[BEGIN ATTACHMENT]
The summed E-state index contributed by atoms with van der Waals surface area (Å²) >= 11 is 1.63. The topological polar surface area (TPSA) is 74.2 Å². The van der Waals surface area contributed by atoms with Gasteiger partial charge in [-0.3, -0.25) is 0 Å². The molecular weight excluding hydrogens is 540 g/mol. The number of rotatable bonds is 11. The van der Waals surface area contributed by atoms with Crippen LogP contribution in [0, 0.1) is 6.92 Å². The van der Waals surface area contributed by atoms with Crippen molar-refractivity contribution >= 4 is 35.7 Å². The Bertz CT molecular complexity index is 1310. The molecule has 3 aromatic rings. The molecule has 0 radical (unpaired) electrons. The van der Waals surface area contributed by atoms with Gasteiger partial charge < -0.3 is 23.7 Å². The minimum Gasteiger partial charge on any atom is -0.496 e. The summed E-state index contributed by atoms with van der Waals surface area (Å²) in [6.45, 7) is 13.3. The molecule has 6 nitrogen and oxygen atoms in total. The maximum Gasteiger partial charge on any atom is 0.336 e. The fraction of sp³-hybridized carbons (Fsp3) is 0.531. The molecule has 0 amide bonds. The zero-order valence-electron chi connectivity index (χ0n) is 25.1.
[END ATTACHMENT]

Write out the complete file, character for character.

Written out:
The summed E-state index contributed by atoms with van der Waals surface area (Å²) >= 11 is 1.63. The topological polar surface area (TPSA) is 74.2 Å². The van der Waals surface area contributed by atoms with Gasteiger partial charge in [-0.3, -0.25) is 0 Å². The molecular weight excluding hydrogens is 540 g/mol. The number of rotatable bonds is 11. The van der Waals surface area contributed by atoms with Crippen LogP contribution in [0, 0.1) is 6.92 Å². The van der Waals surface area contributed by atoms with Crippen molar-refractivity contribution >= 4 is 35.7 Å². The Bertz CT molecular complexity index is 1310. The molecule has 3 aromatic rings. The molecule has 0 radical (unpaired) electrons. The van der Waals surface area contributed by atoms with Gasteiger partial charge < -0.3 is 23.7 Å². The minimum Gasteiger partial charge on any atom is -0.496 e. The summed E-state index contributed by atoms with van der Waals surface area (Å²) in [6.45, 7) is 13.3. The molecule has 6 nitrogen and oxygen atoms in total. The maximum Gasteiger partial charge on any atom is 0.336 e. The fraction of sp³-hybridized carbons (Fsp3) is 0.531. The molecule has 0 amide bonds. The zero-order valence-electron chi connectivity index (χ0n) is 25.1.